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Unique Prison Program Uses Comics to Improve Literacy

Pop Culture Classroom kicks off a new literacy program at the Sterling Correctional Facility on Saturday. (Stephanie Wolf/Colorado Public Radio)
Pop Culture Classroom kicks off a new literacy program at the Sterling Correctional Facility on Saturday. (Stephanie Wolf/Colorado Public Radio)
May 13, 2016

DENVER - If you've been anywhere near downtown during Denver's Comic Con, you've probably seen swarms of people dressed up as their favorite comic book characters. But you may not know that the event's parent organization, Pop Culture Classroom, also brings literacy programs to prisons across the state. The group will kick off a new workshop Saturday at the Sterling Correctional Facility.

Illya Kowalchuk, Pop Culture Classroom's director of education, said comics can help lower barriers to learning.

"Over 60 percent of people that are in the correctional system are functionally illiterate, which means they can't read above a fourth-grade level," he said. "In addition to reducing that intimidation level, they're just cool, right? Like, comics are just cool and fun to read."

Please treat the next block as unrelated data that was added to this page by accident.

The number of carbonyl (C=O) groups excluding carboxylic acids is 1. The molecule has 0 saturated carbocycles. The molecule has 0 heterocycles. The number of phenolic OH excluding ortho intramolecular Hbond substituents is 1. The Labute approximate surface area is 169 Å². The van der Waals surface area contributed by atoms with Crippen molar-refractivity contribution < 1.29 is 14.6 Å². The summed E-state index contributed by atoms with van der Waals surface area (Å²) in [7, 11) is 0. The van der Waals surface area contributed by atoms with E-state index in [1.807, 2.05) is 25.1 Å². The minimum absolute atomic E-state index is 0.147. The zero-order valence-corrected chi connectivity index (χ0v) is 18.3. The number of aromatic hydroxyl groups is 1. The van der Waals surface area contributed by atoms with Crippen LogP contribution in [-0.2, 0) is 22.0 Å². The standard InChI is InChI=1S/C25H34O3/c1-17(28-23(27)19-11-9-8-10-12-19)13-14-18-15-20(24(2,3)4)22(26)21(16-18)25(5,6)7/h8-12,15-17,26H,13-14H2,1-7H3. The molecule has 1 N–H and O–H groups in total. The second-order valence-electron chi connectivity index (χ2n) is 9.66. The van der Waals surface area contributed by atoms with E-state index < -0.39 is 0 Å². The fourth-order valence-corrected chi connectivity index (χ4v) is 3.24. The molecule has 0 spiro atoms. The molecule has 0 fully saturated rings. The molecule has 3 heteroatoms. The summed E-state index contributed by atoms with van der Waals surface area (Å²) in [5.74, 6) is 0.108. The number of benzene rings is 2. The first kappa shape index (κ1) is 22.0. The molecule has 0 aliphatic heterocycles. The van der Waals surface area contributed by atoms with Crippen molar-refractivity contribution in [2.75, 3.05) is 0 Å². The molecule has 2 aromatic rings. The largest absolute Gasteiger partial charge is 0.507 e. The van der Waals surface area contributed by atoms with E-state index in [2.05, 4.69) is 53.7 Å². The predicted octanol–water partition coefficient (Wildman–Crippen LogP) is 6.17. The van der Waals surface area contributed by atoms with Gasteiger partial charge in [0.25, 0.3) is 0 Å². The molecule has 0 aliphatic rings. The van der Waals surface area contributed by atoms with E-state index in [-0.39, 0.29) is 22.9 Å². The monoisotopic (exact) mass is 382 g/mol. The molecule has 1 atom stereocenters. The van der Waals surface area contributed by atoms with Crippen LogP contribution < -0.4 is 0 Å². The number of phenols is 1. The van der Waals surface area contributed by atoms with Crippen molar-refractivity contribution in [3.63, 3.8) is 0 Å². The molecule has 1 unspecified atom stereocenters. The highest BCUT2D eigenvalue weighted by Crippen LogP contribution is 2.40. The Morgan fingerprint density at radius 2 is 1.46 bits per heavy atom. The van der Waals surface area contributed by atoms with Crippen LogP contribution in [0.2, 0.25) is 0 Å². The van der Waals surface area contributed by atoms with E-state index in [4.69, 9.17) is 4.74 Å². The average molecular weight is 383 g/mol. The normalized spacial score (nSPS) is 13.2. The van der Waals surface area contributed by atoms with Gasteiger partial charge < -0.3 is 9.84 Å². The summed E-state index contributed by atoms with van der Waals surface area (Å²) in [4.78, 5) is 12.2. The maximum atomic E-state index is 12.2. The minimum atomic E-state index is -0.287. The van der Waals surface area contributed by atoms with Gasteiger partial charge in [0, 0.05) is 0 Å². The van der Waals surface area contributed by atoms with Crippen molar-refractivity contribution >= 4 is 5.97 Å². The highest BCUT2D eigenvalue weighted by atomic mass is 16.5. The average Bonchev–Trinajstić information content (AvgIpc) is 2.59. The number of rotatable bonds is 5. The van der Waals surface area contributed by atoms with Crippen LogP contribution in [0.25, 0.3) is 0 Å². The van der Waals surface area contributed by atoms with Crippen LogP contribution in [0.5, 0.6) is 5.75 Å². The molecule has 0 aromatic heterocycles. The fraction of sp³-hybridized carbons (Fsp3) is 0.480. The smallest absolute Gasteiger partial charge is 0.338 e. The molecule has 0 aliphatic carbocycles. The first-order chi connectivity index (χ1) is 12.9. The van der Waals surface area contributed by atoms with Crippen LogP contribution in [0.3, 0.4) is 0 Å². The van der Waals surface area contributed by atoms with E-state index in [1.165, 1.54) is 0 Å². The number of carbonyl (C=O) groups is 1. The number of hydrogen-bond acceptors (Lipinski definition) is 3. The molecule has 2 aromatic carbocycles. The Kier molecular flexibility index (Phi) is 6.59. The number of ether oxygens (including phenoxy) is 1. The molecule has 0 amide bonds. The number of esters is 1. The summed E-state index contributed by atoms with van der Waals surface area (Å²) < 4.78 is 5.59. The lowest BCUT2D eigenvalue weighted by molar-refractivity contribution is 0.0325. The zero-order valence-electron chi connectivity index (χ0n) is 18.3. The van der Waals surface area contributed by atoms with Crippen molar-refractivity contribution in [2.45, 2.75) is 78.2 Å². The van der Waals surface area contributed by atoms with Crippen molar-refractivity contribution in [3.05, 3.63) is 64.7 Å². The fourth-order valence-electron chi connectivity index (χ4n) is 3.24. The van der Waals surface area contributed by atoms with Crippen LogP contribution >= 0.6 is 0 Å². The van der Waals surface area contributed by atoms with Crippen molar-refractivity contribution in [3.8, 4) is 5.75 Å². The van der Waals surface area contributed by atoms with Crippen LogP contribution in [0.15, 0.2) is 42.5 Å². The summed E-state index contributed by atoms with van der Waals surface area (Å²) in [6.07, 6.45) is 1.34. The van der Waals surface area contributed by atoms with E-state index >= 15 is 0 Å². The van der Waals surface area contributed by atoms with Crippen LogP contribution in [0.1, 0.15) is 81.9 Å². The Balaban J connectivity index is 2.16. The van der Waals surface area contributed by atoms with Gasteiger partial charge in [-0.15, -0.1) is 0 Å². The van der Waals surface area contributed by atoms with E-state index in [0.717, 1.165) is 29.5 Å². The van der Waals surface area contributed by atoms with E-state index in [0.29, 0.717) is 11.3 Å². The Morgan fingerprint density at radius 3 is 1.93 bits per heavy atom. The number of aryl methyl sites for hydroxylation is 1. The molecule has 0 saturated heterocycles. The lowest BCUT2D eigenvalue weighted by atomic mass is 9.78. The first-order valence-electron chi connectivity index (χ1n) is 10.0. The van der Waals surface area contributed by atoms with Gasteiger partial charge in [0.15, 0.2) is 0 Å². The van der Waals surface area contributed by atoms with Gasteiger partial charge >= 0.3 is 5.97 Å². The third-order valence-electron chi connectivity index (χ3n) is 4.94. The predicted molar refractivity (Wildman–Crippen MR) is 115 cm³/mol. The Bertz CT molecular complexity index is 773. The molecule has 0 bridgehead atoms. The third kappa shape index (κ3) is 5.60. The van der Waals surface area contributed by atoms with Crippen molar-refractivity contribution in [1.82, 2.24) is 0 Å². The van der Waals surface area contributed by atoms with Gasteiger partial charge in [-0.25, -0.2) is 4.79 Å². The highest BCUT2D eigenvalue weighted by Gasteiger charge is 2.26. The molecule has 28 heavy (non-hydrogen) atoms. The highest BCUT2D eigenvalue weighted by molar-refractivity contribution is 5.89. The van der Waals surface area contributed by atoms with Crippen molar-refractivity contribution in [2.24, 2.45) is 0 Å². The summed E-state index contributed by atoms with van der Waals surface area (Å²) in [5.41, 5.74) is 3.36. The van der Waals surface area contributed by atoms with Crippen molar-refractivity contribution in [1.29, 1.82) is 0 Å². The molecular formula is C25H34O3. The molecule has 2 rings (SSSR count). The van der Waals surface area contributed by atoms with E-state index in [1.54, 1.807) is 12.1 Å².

He said people in these programs start by reading graphic novels and learning how stories are told through text and artwork. Professional artists then coach the students as they create their own six-panel comic strip based on personal experiences.

Kowalchuk said the program gives many behind bars a chance to tell their own stories for the first time. He said participants are encouraged to write a story focusing on personal transformation, based on real-life events, through metaphor or something they hope to see happen in the future.

"The stories that the inmates will write about are remarkably sensitive and come from the heart in such a way that exhibits a great deal of vulnerability on their part," he said. "It's been wonderful to see them open up in that regard."

Kowalchuk said research has shown people in prison who take literacy classes have a 16 percent recidivism rate, while those who don't are more than four times more likely to end up in jail again. Comic strips and graphic novels created through the program will be featured in a special exhibit at this year's Comic Con in June.

Eric Galatas, Public News Service - CO